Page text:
Gas prices inch back up due to oil market volatility: AAA

Consumers saw prices at the pump rise again, but it may not last long, according to AAA.  (iStock)

After declining for several weeks, gas prices inched back up again, AAA reported on Monday. 

The national average price of gas increased to $3.80 per gallon, four cents more than the week before. The sudden spike in prices was due to volatility in the oil market, AAA said. 

Oil prices have fluctuated over concerns that Russian oil production cuts may lead to tighter global supplies. 

However, news that China has entered into another COVID-19 lockdown could signal a potential economic slowdown for "the world's top oil-consuming nation," and could prevent further increases in prices at the pump, according to AAA.

"The oil market, like the stock market, hates negative headlines, no matter how speculative," Andrew Gross, AAA spokesperson, said. "And that is why we see the oil price back over $90 a barrel. More expensive oil usually leads to more expensive gasoline, but the recent COVID-related news from China may stem this increase."  

If you want to save money on your auto costs, you could consider changing your auto insurance provider to get a lower monthly rate. You can visit Credible to shop around and find your personalized premium without affecting your credit score.


Biden announces initiatives to reduce gas prices

In October, President Biden announced the release of an additional 15 million barrels of oil from the emergency reserve, saying it would lower gas prices and bolster domestic oil production. The decision is part of the administration's 180-million-barrel drawdown that was announced in the spring. 

Biden has also targeted oil and gas companies over the $100 billion in revenue they have earned in the past six months. Last week at a press conference, Biden said that oil companies must invest their record-setting profits to lower costs for Americans and increase production, or face additional taxes on those earnings.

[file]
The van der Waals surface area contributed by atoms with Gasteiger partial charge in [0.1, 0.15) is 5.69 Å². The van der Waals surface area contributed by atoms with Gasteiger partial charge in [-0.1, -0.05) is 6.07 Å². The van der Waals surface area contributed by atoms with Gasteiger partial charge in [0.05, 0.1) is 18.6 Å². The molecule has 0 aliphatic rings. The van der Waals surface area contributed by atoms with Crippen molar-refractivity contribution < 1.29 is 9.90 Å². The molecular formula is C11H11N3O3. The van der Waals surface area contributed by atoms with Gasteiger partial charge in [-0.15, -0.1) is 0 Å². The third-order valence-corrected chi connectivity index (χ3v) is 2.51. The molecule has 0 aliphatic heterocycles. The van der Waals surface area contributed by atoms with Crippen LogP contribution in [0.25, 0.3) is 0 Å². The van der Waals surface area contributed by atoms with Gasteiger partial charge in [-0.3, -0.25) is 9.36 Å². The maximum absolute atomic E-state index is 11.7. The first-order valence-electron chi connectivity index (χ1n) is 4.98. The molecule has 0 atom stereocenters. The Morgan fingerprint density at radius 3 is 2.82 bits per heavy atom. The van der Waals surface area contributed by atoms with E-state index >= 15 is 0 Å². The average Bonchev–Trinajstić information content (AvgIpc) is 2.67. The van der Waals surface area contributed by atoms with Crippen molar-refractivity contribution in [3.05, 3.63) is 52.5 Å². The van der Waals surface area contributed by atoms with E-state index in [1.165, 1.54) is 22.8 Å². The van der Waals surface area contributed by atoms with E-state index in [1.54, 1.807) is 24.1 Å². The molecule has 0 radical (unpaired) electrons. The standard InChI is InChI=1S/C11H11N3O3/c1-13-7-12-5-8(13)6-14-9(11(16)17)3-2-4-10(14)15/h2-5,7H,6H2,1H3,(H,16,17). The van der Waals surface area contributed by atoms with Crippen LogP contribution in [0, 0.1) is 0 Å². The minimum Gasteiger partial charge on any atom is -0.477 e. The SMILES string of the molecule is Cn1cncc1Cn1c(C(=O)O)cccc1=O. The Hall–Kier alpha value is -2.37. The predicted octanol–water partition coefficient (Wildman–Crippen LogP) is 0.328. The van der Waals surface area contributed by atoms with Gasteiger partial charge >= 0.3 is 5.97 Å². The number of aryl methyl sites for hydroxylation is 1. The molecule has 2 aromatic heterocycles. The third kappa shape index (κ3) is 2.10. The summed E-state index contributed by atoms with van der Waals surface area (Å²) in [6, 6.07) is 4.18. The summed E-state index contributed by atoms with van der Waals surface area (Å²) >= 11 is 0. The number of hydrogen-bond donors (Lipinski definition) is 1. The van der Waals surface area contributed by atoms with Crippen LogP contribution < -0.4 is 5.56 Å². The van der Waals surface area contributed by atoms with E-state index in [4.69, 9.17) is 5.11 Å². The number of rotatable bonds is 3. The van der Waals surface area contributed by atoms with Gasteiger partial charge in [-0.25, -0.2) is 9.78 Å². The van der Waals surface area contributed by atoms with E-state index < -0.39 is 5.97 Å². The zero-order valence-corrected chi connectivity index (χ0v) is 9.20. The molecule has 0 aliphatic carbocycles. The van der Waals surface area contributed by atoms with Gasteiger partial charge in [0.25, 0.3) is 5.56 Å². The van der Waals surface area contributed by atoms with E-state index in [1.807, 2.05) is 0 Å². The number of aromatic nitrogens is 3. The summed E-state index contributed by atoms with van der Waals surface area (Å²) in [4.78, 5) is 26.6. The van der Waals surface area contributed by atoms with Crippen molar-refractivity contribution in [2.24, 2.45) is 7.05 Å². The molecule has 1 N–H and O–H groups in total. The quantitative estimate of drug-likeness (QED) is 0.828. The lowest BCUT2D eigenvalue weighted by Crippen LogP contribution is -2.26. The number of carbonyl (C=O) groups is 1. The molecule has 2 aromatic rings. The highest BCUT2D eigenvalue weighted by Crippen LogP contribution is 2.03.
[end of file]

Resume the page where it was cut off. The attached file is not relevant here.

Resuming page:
Biden said that if these companies passed their profits from the last six months on to consumers, gasoline prices could drop by an additional 50 cents.

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Consumers also face higher costs for financing car purchases, analysis says

It's not just gas prices that are on the rise. The Federal Reserve last week announced its fourth 75 basis point rate hike this year. Economists said that it's likely that interest rates will increase one more time this year as inflation remains well above the Fed's 2% target.  

Interest rates paid on car loans climbed to 5.7% in Q3 2022, the highest rate since Q3 2019, according to Edmunds. Rising borrowing costs and rising car prices have put some popular car models out of reach for many Americans, according to a recent analysis from the automotive search engine iSeeCars. 

New car prices soared by roughly 29% in August compared to August 2019 and used car prices have increased by 52% in that same time. 

Income, however, hasn't kept pace and only increased 13% in August, compared to August 2019. As a result, new car affordability dropped 13.3% from August 2019 to August 2022 and used car affordability declined 26.7%. 

"Due to supply chain shortages and increased demand, the rising prices of new and used cars have outpaced income growth," iSeeCars Executive Analyst Karl Brauer said. 

"People still need to replace their vehicles, so the resulting drop in affordability means shoppers are either taking longer loan terms and paying higher interest rates, putting down less money for a down payment, or even forgoing the kind of car they originally wanted for a lower cost model in order to make ends meet," Brauer continued.

If you are looking to save money on your car costs, you could consider changing your auto insurance provider to get a lower monthly rate. You can visit Credible to shop around and find your personalized premium without affecting your credit score.


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